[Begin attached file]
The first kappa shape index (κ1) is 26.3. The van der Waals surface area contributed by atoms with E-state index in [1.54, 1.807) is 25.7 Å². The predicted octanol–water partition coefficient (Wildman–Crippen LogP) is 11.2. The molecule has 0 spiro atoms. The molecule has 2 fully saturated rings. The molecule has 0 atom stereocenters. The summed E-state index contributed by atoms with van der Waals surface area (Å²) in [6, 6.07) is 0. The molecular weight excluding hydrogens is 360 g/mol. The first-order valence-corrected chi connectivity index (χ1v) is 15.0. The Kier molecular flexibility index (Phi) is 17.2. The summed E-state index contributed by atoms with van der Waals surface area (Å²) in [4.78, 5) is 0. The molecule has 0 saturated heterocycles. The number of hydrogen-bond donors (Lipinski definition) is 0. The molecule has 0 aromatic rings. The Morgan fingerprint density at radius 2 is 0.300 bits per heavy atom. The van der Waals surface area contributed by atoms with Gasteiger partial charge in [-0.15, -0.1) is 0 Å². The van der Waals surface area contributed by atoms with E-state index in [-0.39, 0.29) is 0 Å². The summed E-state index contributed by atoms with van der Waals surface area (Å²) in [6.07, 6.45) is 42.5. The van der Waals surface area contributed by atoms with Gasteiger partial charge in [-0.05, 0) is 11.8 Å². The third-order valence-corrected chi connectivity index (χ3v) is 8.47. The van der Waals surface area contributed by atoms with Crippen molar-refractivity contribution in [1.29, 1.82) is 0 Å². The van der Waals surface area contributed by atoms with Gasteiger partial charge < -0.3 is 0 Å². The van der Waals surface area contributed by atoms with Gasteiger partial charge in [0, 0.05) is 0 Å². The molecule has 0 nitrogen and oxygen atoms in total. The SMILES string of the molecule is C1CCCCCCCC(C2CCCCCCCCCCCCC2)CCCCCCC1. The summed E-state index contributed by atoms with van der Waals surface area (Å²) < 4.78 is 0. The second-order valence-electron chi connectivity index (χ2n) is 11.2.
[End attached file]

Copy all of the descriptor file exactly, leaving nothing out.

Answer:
The first kappa shape index (κ1) is 26.3. The van der Waals surface area contributed by atoms with E-state index in [1.54, 1.807) is 25.7 Å². The predicted octanol–water partition coefficient (Wildman–Crippen LogP) is 11.2. The molecule has 0 spiro atoms. The molecule has 2 fully saturated rings. The molecule has 0 atom stereocenters. The summed E-state index contributed by atoms with van der Waals surface area (Å²) in [6, 6.07) is 0. The molecular weight excluding hydrogens is 360 g/mol. The first-order valence-corrected chi connectivity index (χ1v) is 15.0. The Kier molecular flexibility index (Phi) is 17.2. The summed E-state index contributed by atoms with van der Waals surface area (Å²) in [4.78, 5) is 0. The molecule has 0 saturated heterocycles. The number of hydrogen-bond donors (Lipinski definition) is 0. The molecule has 0 aromatic rings. The Morgan fingerprint density at radius 2 is 0.300 bits per heavy atom. The van der Waals surface area contributed by atoms with Gasteiger partial charge in [-0.15, -0.1) is 0 Å². The van der Waals surface area contributed by atoms with E-state index in [-0.39, 0.29) is 0 Å². The summed E-state index contributed by atoms with van der Waals surface area (Å²) in [6.07, 6.45) is 42.5. The van der Waals surface area contributed by atoms with Gasteiger partial charge in [-0.05, 0) is 11.8 Å². The third-order valence-corrected chi connectivity index (χ3v) is 8.47. The van der Waals surface area contributed by atoms with Crippen molar-refractivity contribution in [1.29, 1.82) is 0 Å². The van der Waals surface area contributed by atoms with Gasteiger partial charge < -0.3 is 0 Å². The van der Waals surface area contributed by atoms with Gasteiger partial charge in [0, 0.05) is 0 Å². The molecule has 0 nitrogen and oxygen atoms in total. The SMILES string of the molecule is C1CCCCCCCC(C2CCCCCCCCCCCCC2)CCCCCCC1. The summed E-state index contributed by atoms with van der Waals surface area (Å²) < 4.78 is 0. The second-order valence-electron chi connectivity index (χ2n) is 11.2.